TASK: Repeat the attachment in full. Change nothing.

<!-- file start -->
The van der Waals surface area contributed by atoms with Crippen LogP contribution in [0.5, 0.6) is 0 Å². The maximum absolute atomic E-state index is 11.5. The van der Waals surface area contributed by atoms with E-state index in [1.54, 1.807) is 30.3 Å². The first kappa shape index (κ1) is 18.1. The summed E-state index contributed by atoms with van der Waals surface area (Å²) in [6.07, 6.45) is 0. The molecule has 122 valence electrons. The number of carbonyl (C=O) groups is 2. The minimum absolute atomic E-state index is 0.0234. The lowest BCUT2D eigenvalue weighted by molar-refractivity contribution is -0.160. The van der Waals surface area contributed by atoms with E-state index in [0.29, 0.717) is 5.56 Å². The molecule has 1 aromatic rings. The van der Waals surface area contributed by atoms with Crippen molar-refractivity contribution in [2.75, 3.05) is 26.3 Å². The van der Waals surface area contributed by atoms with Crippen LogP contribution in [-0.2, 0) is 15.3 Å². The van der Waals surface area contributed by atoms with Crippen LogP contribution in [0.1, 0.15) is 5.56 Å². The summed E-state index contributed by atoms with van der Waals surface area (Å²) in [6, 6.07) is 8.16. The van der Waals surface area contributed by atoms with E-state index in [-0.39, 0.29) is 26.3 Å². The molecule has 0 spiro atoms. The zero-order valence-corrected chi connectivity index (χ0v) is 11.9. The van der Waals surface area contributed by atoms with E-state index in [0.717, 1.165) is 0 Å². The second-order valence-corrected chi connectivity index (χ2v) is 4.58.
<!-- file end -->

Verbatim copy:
The van der Waals surface area contributed by atoms with Crippen LogP contribution in [0.5, 0.6) is 0 Å². The maximum absolute atomic E-state index is 11.5. The van der Waals surface area contributed by atoms with E-state index in [1.54, 1.807) is 30.3 Å². The first kappa shape index (κ1) is 18.1. The summed E-state index contributed by atoms with van der Waals surface area (Å²) in [6.07, 6.45) is 0. The molecule has 122 valence electrons. The number of carbonyl (C=O) groups is 2. The minimum absolute atomic E-state index is 0.0234. The lowest BCUT2D eigenvalue weighted by molar-refractivity contribution is -0.160. The van der Waals surface area contributed by atoms with E-state index in [0.29, 0.717) is 5.56 Å². The molecule has 1 aromatic rings. The van der Waals surface area contributed by atoms with Crippen molar-refractivity contribution in [2.75, 3.05) is 26.3 Å². The van der Waals surface area contributed by atoms with Crippen LogP contribution in [-0.2, 0) is 15.3 Å². The van der Waals surface area contributed by atoms with Crippen LogP contribution in [0.1, 0.15) is 5.56 Å². The summed E-state index contributed by atoms with van der Waals surface area (Å²) in [6, 6.07) is 8.16. The van der Waals surface area contributed by atoms with E-state index in [-0.39, 0.29) is 26.3 Å². The molecule has 0 spiro atoms. The zero-order valence-corrected chi connectivity index (χ0v) is 11.9. The van der Waals surface area contributed by atoms with E-state index in [0.717, 1.165) is 0 Å². The second-order valence-corrected chi connectivity index (χ2v) is 4.58.